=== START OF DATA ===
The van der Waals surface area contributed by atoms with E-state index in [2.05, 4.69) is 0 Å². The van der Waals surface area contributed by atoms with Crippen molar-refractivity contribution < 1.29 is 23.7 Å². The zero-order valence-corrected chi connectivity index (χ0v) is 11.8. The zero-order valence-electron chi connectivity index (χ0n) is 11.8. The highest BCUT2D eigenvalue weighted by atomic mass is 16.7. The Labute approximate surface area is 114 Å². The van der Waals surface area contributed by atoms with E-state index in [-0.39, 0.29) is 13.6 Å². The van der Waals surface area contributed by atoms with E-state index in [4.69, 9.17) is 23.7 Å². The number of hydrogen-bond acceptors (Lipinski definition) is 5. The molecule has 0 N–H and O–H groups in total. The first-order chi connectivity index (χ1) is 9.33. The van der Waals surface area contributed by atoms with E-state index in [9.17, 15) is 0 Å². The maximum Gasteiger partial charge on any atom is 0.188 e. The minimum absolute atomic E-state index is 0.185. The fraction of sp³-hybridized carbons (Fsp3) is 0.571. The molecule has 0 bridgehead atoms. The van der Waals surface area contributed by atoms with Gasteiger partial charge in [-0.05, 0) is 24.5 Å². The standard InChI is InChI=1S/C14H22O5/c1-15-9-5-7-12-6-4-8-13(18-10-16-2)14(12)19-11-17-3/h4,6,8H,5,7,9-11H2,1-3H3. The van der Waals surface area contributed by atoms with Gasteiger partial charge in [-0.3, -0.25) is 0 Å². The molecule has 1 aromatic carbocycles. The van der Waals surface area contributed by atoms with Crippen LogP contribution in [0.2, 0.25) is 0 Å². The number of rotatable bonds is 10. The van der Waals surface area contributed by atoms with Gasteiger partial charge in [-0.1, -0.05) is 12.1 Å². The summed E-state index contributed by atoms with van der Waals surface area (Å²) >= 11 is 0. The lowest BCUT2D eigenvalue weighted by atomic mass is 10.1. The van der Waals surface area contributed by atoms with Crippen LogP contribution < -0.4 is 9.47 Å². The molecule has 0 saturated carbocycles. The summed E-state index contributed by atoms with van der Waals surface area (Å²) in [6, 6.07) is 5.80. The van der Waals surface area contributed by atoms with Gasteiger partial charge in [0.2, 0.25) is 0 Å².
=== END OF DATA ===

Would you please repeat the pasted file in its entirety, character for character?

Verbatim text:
The van der Waals surface area contributed by atoms with E-state index in [2.05, 4.69) is 0 Å². The van der Waals surface area contributed by atoms with Crippen molar-refractivity contribution < 1.29 is 23.7 Å². The zero-order valence-corrected chi connectivity index (χ0v) is 11.8. The zero-order valence-electron chi connectivity index (χ0n) is 11.8. The highest BCUT2D eigenvalue weighted by atomic mass is 16.7. The Labute approximate surface area is 114 Å². The van der Waals surface area contributed by atoms with E-state index in [-0.39, 0.29) is 13.6 Å². The van der Waals surface area contributed by atoms with E-state index in [4.69, 9.17) is 23.7 Å². The number of hydrogen-bond acceptors (Lipinski definition) is 5. The molecule has 0 N–H and O–H groups in total. The first-order chi connectivity index (χ1) is 9.33. The van der Waals surface area contributed by atoms with E-state index in [9.17, 15) is 0 Å². The maximum Gasteiger partial charge on any atom is 0.188 e. The minimum absolute atomic E-state index is 0.185. The fraction of sp³-hybridized carbons (Fsp3) is 0.571. The molecule has 0 bridgehead atoms. The van der Waals surface area contributed by atoms with Gasteiger partial charge in [-0.05, 0) is 24.5 Å². The standard InChI is InChI=1S/C14H22O5/c1-15-9-5-7-12-6-4-8-13(18-10-16-2)14(12)19-11-17-3/h4,6,8H,5,7,9-11H2,1-3H3. The van der Waals surface area contributed by atoms with Gasteiger partial charge in [-0.3, -0.25) is 0 Å². The molecule has 1 aromatic carbocycles. The van der Waals surface area contributed by atoms with Crippen LogP contribution in [0.2, 0.25) is 0 Å². The number of rotatable bonds is 10. The van der Waals surface area contributed by atoms with Gasteiger partial charge in [-0.1, -0.05) is 12.1 Å². The summed E-state index contributed by atoms with van der Waals surface area (Å²) >= 11 is 0. The lowest BCUT2D eigenvalue weighted by atomic mass is 10.1. The van der Waals surface area contributed by atoms with Crippen LogP contribution < -0.4 is 9.47 Å². The molecule has 0 saturated carbocycles. The summed E-state index contributed by atoms with van der Waals surface area (Å²) in [6, 6.07) is 5.80. The van der Waals surface area contributed by atoms with Gasteiger partial charge in [0.2, 0.25) is 0 Å².